Thursday, March 1, 2012

R.I.P.: David Thomas "Davy" Jones

David Thomas "Davy" Jones
30 December 1945 – 29 February 2012

The Monkees – I'm Not Your Stepping Stone

David Thomas "Davy" Jones, born in Manchester, England, on 30 December 1945, died at the age of 66 from an apparent heart attack on 29 February 2012 in Florida.
Following his acting debut in 1961 at the age of 11 on the endless British soap Coronation Street, Jones went on to train to become a jockey before returning to the stage to play the Artful Dodger in the musical Oliver! in 1964, both in London and later on Broadway. A record contract with Screen Gems soon followed, as did a minorly successful solo album. But fame hit big time in 1965, when he was chosen – alongside Micky Dolenz, Michael Nesmith, and Peter Tork – to be a member of what is now the granddaddy of prefabricated boy groups, The Monkees, formed specifically for a weekly TV show that was originally aired from 1966 to 1968.

The Monkees – Daydream Believer

We here at A Wasted Life were big fans of The Monkees. We loved the Pre-fab Four's TV show when it was first aired, of the show later when it went into syndication, of their music (we bought every LP up to Instant Replay, the first one they cut as a trio without Peter Tork). All our records have long gone the way of our comic collection (which was heavy on Adams, Simonson, Ploog, Kaluta, Wrightson, Kirby and Steranko) – in other words, they disappeared into thin air – but we do have (and occasionally listen to) a Greatest Hits CD culled from the cut-out bin. Like the Three Suns, Yma Sumac, Hank Williams, Kitty Wells, It's A Beautiful Day and Grand Funk Railroad, The Monkees's best songs are as good today as they day they came out.

The Monkees – She

But as much as we love their music, it is not just for that for which we mourn the loss of the shortest member of the group. We also honor Jones for his participation in their television series, which was indeed one of the best, most creative and truly entertainingly surreal Pop Art spectacles of the 60s – any given episode is as much fun today as it was when it was originally aired, and the throwaway sight gags and jokes in passing are often both amazing and jaw-dropping. If you haven't yet watched any episodes, you should.

(1968, dir. Bob Rafelson)

And to their show comes their true masterpiece, which we only discovered in our early twens while at art school: their movie, Head. Head, which flopped massively when it came out, was written and produced by Bob Rafelson and some then-unknown exploitation movie star named Jack Nicholson (the amount of input from the band members is still contended today). It is, without a doubt, one of the best drug movies ever made. Although the intention of the free-for-all, stream-of-conscious film was to destroy the group's carefully crafted TV image, all that the film actually does is up the ante of the underlying anarchy and oft-unnoticed subliminal subversiveness of the TV show by adding massive dollops of psychedelic surrealism and Situationist humor. Alongside A Hard Day's Night (1964 / trailer) and Help (1965 / trailer), Head is one of the all-time great music-group films ever made – but unlike The Beatles, The Monkees had the balls to open their film with something as radical as one of the group attempting to commit suicide by jumping off a bridge. In off-the-wall craziness and Pop-Art excess, despite the fact that Head is definitely low on sex and breasts and a traditional narrative, its closest filmic cousin is possibly Russ Meyer's Beyond the Valley of the Dolls (1970 / trailer). The two films screened together would be a double-feature made in heaven.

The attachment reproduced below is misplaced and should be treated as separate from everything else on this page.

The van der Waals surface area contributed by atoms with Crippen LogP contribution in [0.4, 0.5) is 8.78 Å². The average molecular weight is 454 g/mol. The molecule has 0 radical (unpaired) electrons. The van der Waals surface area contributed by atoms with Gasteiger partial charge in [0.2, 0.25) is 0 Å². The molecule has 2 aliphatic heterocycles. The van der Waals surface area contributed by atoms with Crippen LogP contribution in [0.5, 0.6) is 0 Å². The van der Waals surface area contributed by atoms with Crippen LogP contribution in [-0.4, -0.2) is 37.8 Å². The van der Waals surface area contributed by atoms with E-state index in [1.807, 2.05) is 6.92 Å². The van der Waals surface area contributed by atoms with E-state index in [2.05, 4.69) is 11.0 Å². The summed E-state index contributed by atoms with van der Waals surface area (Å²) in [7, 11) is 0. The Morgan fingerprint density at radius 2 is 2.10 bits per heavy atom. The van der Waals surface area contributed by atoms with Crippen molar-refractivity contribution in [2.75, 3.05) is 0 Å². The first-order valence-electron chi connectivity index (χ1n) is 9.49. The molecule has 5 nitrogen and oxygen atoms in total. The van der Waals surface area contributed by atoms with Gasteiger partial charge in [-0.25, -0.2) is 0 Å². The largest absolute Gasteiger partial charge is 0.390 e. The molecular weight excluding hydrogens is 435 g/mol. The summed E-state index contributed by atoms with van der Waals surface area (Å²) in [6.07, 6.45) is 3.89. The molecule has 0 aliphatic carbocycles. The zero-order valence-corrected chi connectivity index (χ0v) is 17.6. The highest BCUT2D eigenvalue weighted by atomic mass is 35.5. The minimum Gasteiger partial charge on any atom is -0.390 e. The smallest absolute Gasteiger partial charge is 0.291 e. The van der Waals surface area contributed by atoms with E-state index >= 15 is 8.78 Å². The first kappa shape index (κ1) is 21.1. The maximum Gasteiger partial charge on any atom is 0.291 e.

The soundtrack to Head, by the way, is nothing less than prime psychedelia; re-released by Rhino Records a few years ago, it is well worth procuring.
A moment's silence for David Thomas "Davy" Jones. May he rest in peace.

First eight minutes of Head:

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